Wednesday, January 21, 2009

AverageBro Goes To The Inauguration.

Okay, so I went to The Inauguration yesterday. I woulda written this sooner, but after awaking at 1:45am to go get in line, I needed lots of sleep I'm sure ya'll will understand.

With no further adieu, here's my Inauguration Day, in semi-chronological order.

TicketMaster - Last week, my plan was to cop a train downtown sometime Tuesday morning, and get as close as possible. I knew I wouldn't be able to see anything, but how could I live with myself after missing the Million Man March for a job interview (for a job I didn't get) with IBM in the same town on the same day? Missing history-in-the-making is just inexcusable when you live only a few Metro stops away. Anyways, my wife's brother who does some consulting work with the SCLC (more on Dr. Lowery later) got four Yellow Zone tickets last week and when his daughters couldn't make it, asked me and AverageSis to roll with him and his wife. Lovely. Note to all single brothers: Marry UP.

Getting There - The Yellow Zone gates opened at 8am, so I figured we'd traipse in there around 9. Wrong! AverageBrotherInLaw wanted us in line at 4am! I thought this Negro was out of his mind, but he did have the tickets so what was I gonna do, sleep in? We easily rolled into Soufeas' DC around 3:30am, parked by AverageMomInLaw's and bypassed the bus/Metro route in took a cab instead. $12 and 20 minutes later, we were in line, just to the North of the Capitol, and there were only about 50 people in front of us.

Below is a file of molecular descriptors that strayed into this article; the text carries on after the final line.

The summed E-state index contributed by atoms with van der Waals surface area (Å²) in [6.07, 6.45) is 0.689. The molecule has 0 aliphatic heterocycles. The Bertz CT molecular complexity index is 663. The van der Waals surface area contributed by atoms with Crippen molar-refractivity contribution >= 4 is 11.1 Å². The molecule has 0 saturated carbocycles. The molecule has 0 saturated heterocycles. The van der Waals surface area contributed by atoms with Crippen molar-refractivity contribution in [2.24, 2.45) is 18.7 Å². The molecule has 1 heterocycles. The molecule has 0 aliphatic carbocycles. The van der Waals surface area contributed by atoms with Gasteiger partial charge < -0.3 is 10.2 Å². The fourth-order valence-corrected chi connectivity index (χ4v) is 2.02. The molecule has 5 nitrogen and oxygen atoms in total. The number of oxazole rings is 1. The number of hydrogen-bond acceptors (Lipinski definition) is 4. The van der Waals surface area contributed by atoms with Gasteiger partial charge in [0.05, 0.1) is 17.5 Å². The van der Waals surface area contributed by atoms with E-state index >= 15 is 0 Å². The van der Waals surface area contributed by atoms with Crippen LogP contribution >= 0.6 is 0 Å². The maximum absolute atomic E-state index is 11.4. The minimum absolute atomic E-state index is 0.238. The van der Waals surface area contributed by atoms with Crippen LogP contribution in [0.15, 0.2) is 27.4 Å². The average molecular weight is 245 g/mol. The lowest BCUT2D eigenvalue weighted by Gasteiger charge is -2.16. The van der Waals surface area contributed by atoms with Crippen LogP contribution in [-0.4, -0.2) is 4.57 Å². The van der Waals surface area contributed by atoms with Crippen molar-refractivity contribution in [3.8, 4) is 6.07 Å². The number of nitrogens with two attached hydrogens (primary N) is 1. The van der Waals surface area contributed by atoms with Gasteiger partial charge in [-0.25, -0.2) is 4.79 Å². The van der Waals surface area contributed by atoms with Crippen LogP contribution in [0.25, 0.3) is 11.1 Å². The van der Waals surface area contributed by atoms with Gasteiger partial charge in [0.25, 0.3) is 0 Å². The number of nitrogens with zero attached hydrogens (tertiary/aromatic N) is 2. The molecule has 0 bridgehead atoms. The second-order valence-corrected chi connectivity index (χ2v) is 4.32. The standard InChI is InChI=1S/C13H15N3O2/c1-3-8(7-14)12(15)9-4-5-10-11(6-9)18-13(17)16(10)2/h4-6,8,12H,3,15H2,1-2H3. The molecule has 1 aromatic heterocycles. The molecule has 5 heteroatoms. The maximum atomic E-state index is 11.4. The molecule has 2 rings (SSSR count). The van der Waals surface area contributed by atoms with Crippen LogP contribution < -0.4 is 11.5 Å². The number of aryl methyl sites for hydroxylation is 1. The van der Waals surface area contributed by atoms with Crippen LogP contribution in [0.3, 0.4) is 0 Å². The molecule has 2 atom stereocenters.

It's So Coooold In DC - One thing I refuse to do anymore is moan and whine about cold weather. This is a direct result of having spent last Winter in the Twin Cities, where it was routinely negative 45 with the wild chill factored in. DC feels like Cancun by comparison. I put on triple layers of everything, Manned-Up and toughed it out, as we waited nearly 3 1/2 hours in 20 degree weather just to get to our seats. A few Au Bon Pain runs to Union Station, and some of those HandWarmers things they sell at Home Depot helped.

The Best Seat In The House - Once the Yellow Zone gates opened (earlier than expected at 7:30am), we went through a very routine security check (like TSA, but even easier) and made our way to our seats in the expansive Section 8 11. By virtue of following ABL's advice, we ended up dead center, front row in our section, which was just behind the coveted Green Zone (which oddly doesn't show up on any seating diagrams), and no more than 20 rows from the stage.

The ticketed sections in front of the Capitol were probably 50% black, if not a majority, which I imagine must be an Inaugural first of sorts. Looking back at the cheap seats the millions of folks behind us on the Mall, stretching from the Monument, all the way to the Lincoln Memorial and beyond was breathtaking. It was like a sea of heads, and it was all simply amazing.